It contains 115 images of humans, animals and airports, spoken greetings in languages from Akkadian to Chinese, a message from US President Carter and an eclectic 90 minute selection of music.

Carrying such a disc as it travels in silence though the depths of space, Voyager 1 is effectively humanity’s interstellar ‘message in a bottle’ - speeding ever outwards through the ocean of interstellar space towards the edge of forever.

Wednesday, 4 September 2013

Running on empty

It probably slipped past without so much as a blip on the Richter scale of life. Our busy, consumer-led lives likely won’t have notched up that a couple of weeks ago (20 August 2013) was the date humanity exhausted nature’s annual budget for our planet.

As a result we are now operating in overdraft mode and, for the rest of the year, we will maintain our ecological deficit by drawing down local resource stocks and accumulating carbon dioxide in the atmosphere.

Just as a bank statement tracks income against expenditures, the Global Footprint Network measures humanity’s demand for and supply of natural resources and ecological services. The data is somewhat sobering.

Global Footprint Network estimates that it now takes only approximately eight months for the world’s population as a whole to demand more renewable resources and carbon dioxide sequestration than Earth can provide for an entire year.

Earth Overshoot Day, a concept originally developed by Global Footprint Network partner and UK think tank the New Economics Foundation, is the annual marker of when we begin living beyond our means in a given year.

While only a rough estimate of time and resource trends, it is as close as we can get to measuring the gap between our demand for ecological resources and services, and how much the planet can provide.

Just over a decade ago Earth Overshoot Day fell on 21 October. Given current trends in consumption, one thing is clear - it is relentlessly creeping forward and arriving earlier each year.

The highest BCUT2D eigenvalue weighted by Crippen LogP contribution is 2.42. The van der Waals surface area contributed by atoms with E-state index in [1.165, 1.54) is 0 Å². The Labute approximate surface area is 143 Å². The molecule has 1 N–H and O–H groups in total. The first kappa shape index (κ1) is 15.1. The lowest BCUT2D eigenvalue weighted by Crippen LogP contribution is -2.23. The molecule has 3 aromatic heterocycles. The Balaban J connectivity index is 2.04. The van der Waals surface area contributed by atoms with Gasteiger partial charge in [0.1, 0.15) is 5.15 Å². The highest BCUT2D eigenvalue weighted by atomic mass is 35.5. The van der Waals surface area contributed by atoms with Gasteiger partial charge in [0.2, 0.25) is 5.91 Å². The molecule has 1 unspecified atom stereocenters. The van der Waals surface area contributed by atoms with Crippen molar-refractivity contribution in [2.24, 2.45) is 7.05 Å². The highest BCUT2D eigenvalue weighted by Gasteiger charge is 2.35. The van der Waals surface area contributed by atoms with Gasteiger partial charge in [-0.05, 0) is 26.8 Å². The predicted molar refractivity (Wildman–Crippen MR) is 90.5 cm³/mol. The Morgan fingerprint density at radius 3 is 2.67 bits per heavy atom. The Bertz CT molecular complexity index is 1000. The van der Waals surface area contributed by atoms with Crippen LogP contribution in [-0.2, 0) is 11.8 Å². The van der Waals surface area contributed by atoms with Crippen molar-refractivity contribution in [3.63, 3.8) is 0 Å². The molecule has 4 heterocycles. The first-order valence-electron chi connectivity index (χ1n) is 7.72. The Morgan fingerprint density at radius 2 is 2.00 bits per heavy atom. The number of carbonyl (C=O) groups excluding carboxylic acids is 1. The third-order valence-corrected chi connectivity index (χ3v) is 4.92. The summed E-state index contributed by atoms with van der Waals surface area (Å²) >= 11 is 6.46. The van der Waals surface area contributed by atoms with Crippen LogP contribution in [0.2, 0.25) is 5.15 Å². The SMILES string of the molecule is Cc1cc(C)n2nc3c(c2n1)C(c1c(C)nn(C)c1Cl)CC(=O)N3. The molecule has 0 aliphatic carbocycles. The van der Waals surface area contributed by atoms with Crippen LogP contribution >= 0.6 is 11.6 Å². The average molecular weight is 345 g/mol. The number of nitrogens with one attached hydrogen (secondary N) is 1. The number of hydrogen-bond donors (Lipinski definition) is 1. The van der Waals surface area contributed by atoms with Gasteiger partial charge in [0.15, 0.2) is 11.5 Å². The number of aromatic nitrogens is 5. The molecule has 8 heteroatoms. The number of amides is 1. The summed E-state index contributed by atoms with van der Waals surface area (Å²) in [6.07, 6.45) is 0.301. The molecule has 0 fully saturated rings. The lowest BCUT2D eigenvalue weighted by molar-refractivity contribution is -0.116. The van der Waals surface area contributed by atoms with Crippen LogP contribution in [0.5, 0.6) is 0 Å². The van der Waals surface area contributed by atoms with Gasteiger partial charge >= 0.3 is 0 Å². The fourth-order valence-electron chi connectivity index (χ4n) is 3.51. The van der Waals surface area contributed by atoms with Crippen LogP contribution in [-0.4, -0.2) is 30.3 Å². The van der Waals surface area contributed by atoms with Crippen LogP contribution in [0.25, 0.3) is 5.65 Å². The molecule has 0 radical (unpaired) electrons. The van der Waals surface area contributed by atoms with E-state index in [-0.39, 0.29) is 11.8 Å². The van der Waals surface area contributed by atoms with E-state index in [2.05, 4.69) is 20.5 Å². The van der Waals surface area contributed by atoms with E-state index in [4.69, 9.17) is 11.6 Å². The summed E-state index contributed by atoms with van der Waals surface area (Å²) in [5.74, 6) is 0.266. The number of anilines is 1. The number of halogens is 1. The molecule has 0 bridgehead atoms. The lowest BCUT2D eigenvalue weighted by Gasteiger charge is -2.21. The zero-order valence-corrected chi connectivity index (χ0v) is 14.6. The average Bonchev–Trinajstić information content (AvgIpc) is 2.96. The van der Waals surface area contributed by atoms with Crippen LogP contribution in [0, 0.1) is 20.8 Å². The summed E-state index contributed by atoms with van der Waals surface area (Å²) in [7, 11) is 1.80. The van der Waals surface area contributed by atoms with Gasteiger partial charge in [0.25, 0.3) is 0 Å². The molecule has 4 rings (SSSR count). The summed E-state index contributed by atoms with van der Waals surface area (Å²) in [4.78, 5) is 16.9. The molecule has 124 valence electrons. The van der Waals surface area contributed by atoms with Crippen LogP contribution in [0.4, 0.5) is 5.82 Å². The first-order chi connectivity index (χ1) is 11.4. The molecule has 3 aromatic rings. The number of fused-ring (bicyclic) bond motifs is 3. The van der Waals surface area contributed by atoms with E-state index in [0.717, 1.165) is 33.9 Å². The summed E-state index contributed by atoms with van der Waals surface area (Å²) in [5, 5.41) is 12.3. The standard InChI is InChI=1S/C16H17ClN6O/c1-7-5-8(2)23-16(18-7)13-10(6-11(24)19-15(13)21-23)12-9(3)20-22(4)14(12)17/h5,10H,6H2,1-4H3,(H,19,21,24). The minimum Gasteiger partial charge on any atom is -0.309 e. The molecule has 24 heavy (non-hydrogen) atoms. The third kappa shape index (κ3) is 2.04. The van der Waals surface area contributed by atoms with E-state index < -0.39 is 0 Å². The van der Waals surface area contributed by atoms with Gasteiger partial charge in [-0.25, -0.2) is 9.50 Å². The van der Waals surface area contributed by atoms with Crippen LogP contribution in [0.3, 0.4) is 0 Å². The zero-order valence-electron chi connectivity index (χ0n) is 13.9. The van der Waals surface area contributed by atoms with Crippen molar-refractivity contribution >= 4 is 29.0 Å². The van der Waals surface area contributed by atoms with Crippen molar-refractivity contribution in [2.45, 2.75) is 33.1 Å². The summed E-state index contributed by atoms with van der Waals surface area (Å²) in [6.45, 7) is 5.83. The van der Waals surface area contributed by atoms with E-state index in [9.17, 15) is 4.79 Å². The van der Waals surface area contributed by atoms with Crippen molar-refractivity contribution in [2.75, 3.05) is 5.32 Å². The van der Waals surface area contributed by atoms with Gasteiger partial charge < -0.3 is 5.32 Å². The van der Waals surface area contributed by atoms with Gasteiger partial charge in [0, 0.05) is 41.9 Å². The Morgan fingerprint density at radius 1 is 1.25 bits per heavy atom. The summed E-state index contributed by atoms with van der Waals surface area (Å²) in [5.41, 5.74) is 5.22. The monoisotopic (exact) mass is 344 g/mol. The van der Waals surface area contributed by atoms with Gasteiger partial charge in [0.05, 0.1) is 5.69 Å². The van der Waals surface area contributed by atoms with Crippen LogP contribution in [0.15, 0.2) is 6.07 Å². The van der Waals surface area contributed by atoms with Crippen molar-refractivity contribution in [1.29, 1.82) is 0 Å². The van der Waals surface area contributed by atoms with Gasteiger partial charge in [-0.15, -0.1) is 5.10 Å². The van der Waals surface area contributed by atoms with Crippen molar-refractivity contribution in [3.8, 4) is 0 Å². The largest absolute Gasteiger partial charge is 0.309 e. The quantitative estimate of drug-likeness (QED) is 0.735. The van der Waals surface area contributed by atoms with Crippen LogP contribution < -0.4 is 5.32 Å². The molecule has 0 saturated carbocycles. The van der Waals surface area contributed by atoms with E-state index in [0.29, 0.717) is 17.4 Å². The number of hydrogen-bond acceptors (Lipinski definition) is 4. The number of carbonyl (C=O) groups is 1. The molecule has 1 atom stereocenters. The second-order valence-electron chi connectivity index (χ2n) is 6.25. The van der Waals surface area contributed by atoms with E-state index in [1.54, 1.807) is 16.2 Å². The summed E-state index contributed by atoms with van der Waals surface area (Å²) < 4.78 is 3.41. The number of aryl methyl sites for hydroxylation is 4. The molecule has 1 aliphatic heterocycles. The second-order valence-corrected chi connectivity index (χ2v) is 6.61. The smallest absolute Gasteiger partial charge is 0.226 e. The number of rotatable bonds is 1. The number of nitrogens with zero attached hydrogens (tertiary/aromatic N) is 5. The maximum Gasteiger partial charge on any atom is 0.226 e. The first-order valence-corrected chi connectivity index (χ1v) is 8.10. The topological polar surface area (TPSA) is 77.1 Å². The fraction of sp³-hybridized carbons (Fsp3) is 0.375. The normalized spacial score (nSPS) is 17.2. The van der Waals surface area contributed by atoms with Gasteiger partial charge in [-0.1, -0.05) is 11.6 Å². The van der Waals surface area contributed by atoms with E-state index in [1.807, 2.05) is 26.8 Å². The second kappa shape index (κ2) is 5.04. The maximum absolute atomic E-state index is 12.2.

Throughout most of history, humanity has used nature’s resources to build homes, towns, cities and roads, to provide food and create products, and to absorb our carbon dioxide at a rate that was well within Earth’s budget. But, in the mid-1970s, we crossed a critical threshold when human consumption began outstripping what the planet could reproduce.

The fact that we are now using, or ‘spending’, our natural capital much faster than it can be replenished is similar to having expenditures that continuously exceed income, a financial deficit.

In planetary terms, the costs of our ecological overspending are becoming more evident by the day. Climate change - a result of greenhouse gases being emitted faster than they can be absorbed by forests and oceans - is one of the most obvious and arguably pressing result.

But there are others - shrinking forests, species loss, fisheries collapse, higher commodity prices, civil unrest and water shortages, to name a few. The environmental and economic crises we are beginning to experience more frequently are symptoms of looming catastrophe.

While the global financial recession that began in October 2008 slowed humanity’s demand for resources somewhat, our overall consumption continues to rise.

To stand any chance of avoiding much more than economic hardship for the planet’s seven billion and growing population, resource limits must be at the core of future decision-making.

Today, more than 80 percent of the world’s population live in nations that use more than their own ecosystems can renew. These ‘ecological debtor’ countries either deplete their own ecological resources or get them from elsewhere.

Ecological debtors are using more than they have within their own borders. Japan’s residents consume the ecological resources of 7.1 Japans. It would take four Italys to support Italy, and 3.5 UK’s - all just at current rates of consumption.

Not every country demands more than their ecosystems can provide, but even the reserves of such ‘ecological creditors’ like Brazil, Indonesia, and Sweden are shrinking over time.

Just as in the financial crisis of 2008, we can no longer sustain a widening gap between what nature is able to provide and how much our infrastructure, economies and lifestyles require.

As Earth Overshoot Day continues its inexorable and quickening march closer to the start of each year we have no real idea of the consequences our living in this way will ultimately have. One thing is for sure, though. We all have some tough choices - both individually and as nations - coming up.